As a player, success came early in Staley's career, beginning with being named USA Today's National High School Player of the year in 1988 as a senior at Dobbins Tech. She went on to a four-year career at the University of Virginia that featured three trips to the NCAA Final Four, including a championship game appearance in 1991 after which she was named Most Outstanding Player. A two-time National Player of the Year (1991, 1992) and three-time Kodak All-American (1990, 1991, 1992), Staley was the ACC Player of the Year in 1991 and 1992 and the league's Rookie of the Year in 1989. Finishing her career as the only player in ACC history to record more than 2,000 points, 700 rebounds, 700 assists and 400 steals, Staley is one of three players at Virginia to have her jersey retired. She was named to the ACC's 50th Anniversary Women's Basketball Team in 2002 and earned a spot on ESPN.com's "Top Players of the Past 25 Years." In April 2008, she was inducted into the Virginia Sports Hall of Fame.
On the international scene, Staley made her first appearance in a USA Basketball uniform as a member of the 1989 Junior World Championship Team and 15 years later played her final international game after helping the organization to a 196-10 record. Olympic gold medals in 1996, 2000 and 2004 highlight her collection of 10 gold medals and one bronze on the world stage.
Staley was also on two FIBA World Championship gold-medal teams (1998, 2002). Twice named USA Basketball's Female Athlete of the Year (1994, 2004), Staley counts carrying the U.S. flag in front of the United States delegation in the 2004 Olympic Games Opening Ceremony among her most gratifying moments on the international stage.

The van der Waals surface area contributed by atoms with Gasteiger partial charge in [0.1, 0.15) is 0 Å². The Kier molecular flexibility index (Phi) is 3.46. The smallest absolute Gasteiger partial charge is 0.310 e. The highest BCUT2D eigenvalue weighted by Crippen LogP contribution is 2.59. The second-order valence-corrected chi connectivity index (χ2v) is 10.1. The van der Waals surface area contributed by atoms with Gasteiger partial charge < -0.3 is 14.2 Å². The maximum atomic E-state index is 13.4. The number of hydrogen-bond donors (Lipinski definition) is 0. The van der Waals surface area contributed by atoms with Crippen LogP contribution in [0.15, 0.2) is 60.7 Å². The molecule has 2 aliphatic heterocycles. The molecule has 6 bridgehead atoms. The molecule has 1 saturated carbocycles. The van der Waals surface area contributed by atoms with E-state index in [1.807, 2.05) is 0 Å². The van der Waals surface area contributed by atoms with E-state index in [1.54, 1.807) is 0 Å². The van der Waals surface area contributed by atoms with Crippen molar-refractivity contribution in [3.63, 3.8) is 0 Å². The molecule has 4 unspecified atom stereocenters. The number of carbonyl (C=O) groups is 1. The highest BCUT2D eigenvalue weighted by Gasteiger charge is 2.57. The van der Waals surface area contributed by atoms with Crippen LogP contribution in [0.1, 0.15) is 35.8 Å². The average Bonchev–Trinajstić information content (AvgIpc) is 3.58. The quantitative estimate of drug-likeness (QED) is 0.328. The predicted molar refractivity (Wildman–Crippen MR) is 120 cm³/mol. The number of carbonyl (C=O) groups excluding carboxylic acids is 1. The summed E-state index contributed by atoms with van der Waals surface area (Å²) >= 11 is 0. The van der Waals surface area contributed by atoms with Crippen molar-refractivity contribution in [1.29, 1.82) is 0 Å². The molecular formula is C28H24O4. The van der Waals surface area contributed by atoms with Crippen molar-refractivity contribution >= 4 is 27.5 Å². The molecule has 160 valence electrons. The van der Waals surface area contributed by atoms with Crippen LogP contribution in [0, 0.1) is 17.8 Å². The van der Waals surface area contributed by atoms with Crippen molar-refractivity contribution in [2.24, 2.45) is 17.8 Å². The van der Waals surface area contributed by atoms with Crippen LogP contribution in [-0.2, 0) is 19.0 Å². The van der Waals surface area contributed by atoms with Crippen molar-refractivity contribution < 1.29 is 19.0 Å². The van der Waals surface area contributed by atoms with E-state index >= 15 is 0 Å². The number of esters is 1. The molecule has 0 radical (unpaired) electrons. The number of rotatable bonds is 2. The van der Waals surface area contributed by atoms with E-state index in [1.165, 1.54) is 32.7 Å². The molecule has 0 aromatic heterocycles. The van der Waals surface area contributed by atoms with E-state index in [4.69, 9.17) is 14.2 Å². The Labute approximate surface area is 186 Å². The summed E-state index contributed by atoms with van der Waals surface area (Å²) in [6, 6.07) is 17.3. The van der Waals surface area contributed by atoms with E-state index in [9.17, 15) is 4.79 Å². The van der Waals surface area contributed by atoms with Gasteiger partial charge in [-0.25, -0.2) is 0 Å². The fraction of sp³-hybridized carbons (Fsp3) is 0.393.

Following the 1996 Olympic Games, Staley joined the Richmond Rage of the ABL, one of two women's basketball professional leagues started in the wake of USA Basketball's success on the world stage. After two all-star seasons with the organization, she switched leagues, signing with the WNBA's Charlotte Sting in 1999. Including the 2005 and 2006 seasons with the Houston Comets, Staley played in the WNBA All-Star game five times and was the first player in league history to represent both the East and West teams during her career. A member of the WNBA's All-Decade Team, as selected by a panel of national and WNBA-market media as well as the league's players and coaches, Staley twice earned the Kim Perrot Sportsmanship Award (1999, 2006) and won the WNBA Entrepreneurial Spirit Award in 1999. Following her retirement from the league, the WNBA began awarding the Dawn Staley Community Leadership Award in 2007, honoring the player who best exemplifies the characteristics of a leader in the community in which she works or lives.
Staley lives that mantra daily not only through individual appearances and in encouraging her teams to pursue community services opportunities, but also through co-founding INNERSOLE. After creating The Dawn Staley Foundation in Philadelphia, which was aimed at giving inner-city children positive input through after-school programs, Staley was eager to find a way to fill a need in her new hometown. She continued to invest time with various projects in Columbia, but found that she craved one hallmark initiative that could provide sustained assistance and create lasting change in one of your favorite constituencies - children. In July 2013, Staley found that in the creation of INNERSOLE, which aims to provide new sneakers to children who are homeless and children who are in need. Remembering the feeling of confidence and pride she felt as a child whenever she wore new sneakers, Staley initially launched the organization via social media, and her broad network of friends, fans and colleagues immediately leapt into action. Shoes poured in from all around the country, and a movement was born.